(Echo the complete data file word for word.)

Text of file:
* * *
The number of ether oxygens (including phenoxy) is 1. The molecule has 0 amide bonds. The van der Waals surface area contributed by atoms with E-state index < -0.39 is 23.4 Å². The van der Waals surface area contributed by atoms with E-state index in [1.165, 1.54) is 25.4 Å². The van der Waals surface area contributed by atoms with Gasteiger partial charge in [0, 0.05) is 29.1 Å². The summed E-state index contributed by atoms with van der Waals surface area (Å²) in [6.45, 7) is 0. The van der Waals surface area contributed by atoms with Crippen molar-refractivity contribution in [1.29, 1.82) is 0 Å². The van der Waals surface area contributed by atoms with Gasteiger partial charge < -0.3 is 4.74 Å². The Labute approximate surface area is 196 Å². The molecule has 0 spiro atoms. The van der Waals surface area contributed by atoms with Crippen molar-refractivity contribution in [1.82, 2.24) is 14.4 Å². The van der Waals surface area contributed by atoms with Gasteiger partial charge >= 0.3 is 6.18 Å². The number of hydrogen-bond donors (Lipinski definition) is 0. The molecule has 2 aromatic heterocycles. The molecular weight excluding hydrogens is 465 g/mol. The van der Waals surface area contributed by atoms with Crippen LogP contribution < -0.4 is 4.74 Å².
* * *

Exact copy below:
The number of ether oxygens (including phenoxy) is 1. The molecule has 0 amide bonds. The van der Waals surface area contributed by atoms with E-state index < -0.39 is 23.4 Å². The van der Waals surface area contributed by atoms with E-state index in [1.165, 1.54) is 25.4 Å². The van der Waals surface area contributed by atoms with Gasteiger partial charge in [0, 0.05) is 29.1 Å². The summed E-state index contributed by atoms with van der Waals surface area (Å²) in [6.45, 7) is 0. The van der Waals surface area contributed by atoms with Crippen molar-refractivity contribution in [1.29, 1.82) is 0 Å². The van der Waals surface area contributed by atoms with Gasteiger partial charge < -0.3 is 4.74 Å². The Labute approximate surface area is 196 Å². The molecule has 0 spiro atoms. The van der Waals surface area contributed by atoms with Crippen molar-refractivity contribution in [1.82, 2.24) is 14.4 Å². The van der Waals surface area contributed by atoms with Gasteiger partial charge >= 0.3 is 6.18 Å². The number of hydrogen-bond donors (Lipinski definition) is 0. The molecule has 2 aromatic heterocycles. The molecular weight excluding hydrogens is 465 g/mol. The van der Waals surface area contributed by atoms with Crippen LogP contribution < -0.4 is 4.74 Å².